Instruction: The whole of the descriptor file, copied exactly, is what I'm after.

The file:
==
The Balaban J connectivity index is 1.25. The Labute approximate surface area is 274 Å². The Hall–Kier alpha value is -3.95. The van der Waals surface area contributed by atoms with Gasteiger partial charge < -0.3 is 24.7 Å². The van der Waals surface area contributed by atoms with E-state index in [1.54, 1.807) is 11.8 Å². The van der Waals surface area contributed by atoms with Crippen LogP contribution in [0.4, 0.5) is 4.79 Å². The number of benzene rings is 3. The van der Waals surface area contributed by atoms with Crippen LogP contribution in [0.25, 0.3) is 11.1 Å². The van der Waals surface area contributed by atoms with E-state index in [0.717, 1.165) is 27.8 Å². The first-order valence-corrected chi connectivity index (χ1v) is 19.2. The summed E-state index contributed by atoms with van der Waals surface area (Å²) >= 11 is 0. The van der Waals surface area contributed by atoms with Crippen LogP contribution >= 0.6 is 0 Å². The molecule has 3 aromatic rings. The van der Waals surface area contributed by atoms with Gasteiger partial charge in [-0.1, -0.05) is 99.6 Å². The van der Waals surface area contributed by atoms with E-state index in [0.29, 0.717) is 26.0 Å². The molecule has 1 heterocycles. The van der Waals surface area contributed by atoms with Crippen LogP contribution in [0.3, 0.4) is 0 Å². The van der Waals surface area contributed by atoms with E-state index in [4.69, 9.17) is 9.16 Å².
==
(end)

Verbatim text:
The Balaban J connectivity index is 1.25. The Labute approximate surface area is 274 Å². The Hall–Kier alpha value is -3.95. The van der Waals surface area contributed by atoms with Gasteiger partial charge < -0.3 is 24.7 Å². The van der Waals surface area contributed by atoms with E-state index in [1.54, 1.807) is 11.8 Å². The van der Waals surface area contributed by atoms with Crippen LogP contribution in [0.4, 0.5) is 4.79 Å². The number of benzene rings is 3. The van der Waals surface area contributed by atoms with Crippen LogP contribution in [0.25, 0.3) is 11.1 Å². The van der Waals surface area contributed by atoms with E-state index in [0.717, 1.165) is 27.8 Å². The first-order valence-corrected chi connectivity index (χ1v) is 19.2. The summed E-state index contributed by atoms with van der Waals surface area (Å²) >= 11 is 0. The van der Waals surface area contributed by atoms with Crippen LogP contribution >= 0.6 is 0 Å². The molecule has 3 aromatic rings. The van der Waals surface area contributed by atoms with Gasteiger partial charge in [-0.1, -0.05) is 99.6 Å². The van der Waals surface area contributed by atoms with E-state index in [0.29, 0.717) is 26.0 Å². The molecule has 1 heterocycles. The van der Waals surface area contributed by atoms with Crippen LogP contribution in [0.3, 0.4) is 0 Å². The van der Waals surface area contributed by atoms with E-state index in [4.69, 9.17) is 9.16 Å².